Although Heinlein is my favorite writer, I’ve always felt he went downhill after he went to Putnam. None of the Putnam books strike me as funny or satirical. Heinlein is attacking people, ideas, customs and society, but I don’t believe its with humor. Humor is a funny thing in that what I might not laugh at someone else will. Maybe I’m just missing the satire. Heinlein always seemed to be about getting what he wanted. He was bad about developing conflict, and generally created faceless straw men to knock over. Satire is all about the details of the enemy, and Heinlein was always about the details of people who got ahead and took what they wanted.
Have Space Suit-Will Travel has always been my favorite book because its about the overwhelming desire to go into space. It’s about a boy wanting to go to the Moon, and I grew up wanting to go into space myself. I took this novel seriously, even though it had a funny title. Have Gun-Will Travel was a favorite show as a kid, and it wasn’t funny either. Much of Have Space Suit-Will Travel is about space suits. I loved those details. Have Space Suit-Will Travel was a power fantasy for me at 13. It was a story I wanted to live.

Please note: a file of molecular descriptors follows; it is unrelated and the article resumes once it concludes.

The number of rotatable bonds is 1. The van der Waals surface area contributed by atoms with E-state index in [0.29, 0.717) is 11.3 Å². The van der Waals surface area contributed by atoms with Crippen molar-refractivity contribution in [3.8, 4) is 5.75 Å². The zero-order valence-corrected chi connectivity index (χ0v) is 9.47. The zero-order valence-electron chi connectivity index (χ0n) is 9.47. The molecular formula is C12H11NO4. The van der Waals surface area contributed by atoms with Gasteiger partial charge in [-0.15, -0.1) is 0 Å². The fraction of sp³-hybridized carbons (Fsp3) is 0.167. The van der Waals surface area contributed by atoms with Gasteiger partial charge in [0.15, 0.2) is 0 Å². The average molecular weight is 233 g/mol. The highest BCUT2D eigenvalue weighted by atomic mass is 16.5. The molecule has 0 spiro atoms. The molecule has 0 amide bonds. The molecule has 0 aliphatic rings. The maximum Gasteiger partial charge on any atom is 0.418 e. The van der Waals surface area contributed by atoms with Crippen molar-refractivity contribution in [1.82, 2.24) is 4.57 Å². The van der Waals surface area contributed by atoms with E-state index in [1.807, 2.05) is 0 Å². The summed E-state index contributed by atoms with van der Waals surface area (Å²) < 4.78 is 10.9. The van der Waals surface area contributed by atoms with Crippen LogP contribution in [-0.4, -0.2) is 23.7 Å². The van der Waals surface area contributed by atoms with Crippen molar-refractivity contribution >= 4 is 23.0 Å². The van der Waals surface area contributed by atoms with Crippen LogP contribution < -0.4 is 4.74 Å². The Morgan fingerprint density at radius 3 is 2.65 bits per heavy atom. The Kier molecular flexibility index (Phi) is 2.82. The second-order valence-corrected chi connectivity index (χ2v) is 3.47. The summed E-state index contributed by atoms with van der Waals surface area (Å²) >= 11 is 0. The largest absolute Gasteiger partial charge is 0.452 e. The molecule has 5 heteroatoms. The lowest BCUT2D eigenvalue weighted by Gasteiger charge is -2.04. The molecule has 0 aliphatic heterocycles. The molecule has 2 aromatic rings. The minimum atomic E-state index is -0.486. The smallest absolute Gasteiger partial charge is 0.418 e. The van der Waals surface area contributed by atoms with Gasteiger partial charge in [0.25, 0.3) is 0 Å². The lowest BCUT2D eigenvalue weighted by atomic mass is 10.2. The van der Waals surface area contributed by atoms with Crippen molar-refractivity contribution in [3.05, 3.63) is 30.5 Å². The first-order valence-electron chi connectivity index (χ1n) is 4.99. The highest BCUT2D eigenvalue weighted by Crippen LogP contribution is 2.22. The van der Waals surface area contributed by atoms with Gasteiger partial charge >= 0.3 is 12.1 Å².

It never occurred to me to think Have Space Suit-Will Travel is satire. What I worry about now is modern minds looking back on those old books and thinking them silly, and concluding the author must have written them for laughs. And I can even see why Gary Westfahl claims Have Space Suit-Will Travel is poking fun at science fiction because in modern eyes the story might seem quaint, goofy and naïve, but back in 1964 it was my Bible, my dream, my fantasy for the future. I would have exchanged places with Kip in a heartbeat.
I don’t consider Have Space Suit-Will Travel poking fun at science fiction, I consider it the ideal expression of science fiction.
JWH – 11/30/12